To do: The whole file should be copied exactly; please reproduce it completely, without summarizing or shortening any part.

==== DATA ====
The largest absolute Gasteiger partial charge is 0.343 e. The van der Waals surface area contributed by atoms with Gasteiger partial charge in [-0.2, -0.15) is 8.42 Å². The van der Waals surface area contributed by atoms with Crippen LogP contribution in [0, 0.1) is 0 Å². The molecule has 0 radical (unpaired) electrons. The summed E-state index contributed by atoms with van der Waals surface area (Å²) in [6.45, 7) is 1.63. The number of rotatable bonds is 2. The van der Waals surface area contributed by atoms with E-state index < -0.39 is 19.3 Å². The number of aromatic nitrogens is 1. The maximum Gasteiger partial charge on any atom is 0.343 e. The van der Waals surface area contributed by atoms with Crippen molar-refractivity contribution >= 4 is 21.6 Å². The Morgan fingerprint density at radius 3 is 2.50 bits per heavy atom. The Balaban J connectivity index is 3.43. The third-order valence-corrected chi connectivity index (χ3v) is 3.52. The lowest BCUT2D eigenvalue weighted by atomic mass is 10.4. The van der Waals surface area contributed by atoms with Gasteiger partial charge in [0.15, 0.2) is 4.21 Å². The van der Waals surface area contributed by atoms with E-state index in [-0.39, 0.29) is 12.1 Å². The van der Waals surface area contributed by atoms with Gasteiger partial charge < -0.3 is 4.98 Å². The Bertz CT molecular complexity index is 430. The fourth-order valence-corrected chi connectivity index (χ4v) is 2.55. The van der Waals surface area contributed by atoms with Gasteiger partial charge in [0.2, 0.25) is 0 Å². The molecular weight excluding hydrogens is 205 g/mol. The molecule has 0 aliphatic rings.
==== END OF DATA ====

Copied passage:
The largest absolute Gasteiger partial charge is 0.343 e. The van der Waals surface area contributed by atoms with Gasteiger partial charge in [-0.2, -0.15) is 8.42 Å². The van der Waals surface area contributed by atoms with Crippen LogP contribution in [0, 0.1) is 0 Å². The molecule has 0 radical (unpaired) electrons. The summed E-state index contributed by atoms with van der Waals surface area (Å²) in [6.45, 7) is 1.63. The number of rotatable bonds is 2. The van der Waals surface area contributed by atoms with E-state index < -0.39 is 19.3 Å². The number of aromatic nitrogens is 1. The maximum Gasteiger partial charge on any atom is 0.343 e. The van der Waals surface area contributed by atoms with Crippen molar-refractivity contribution >= 4 is 21.6 Å². The Morgan fingerprint density at radius 3 is 2.50 bits per heavy atom. The Balaban J connectivity index is 3.43. The third-order valence-corrected chi connectivity index (χ3v) is 3.52. The lowest BCUT2D eigenvalue weighted by atomic mass is 10.4. The van der Waals surface area contributed by atoms with Gasteiger partial charge in [0.15, 0.2) is 4.21 Å². The van der Waals surface area contributed by atoms with E-state index in [-0.39, 0.29) is 12.1 Å². The van der Waals surface area contributed by atoms with Gasteiger partial charge < -0.3 is 4.98 Å². The Bertz CT molecular complexity index is 430. The fourth-order valence-corrected chi connectivity index (χ4v) is 2.55. The van der Waals surface area contributed by atoms with Gasteiger partial charge in [0.2, 0.25) is 0 Å². The molecular weight excluding hydrogens is 205 g/mol. The molecule has 0 aliphatic rings.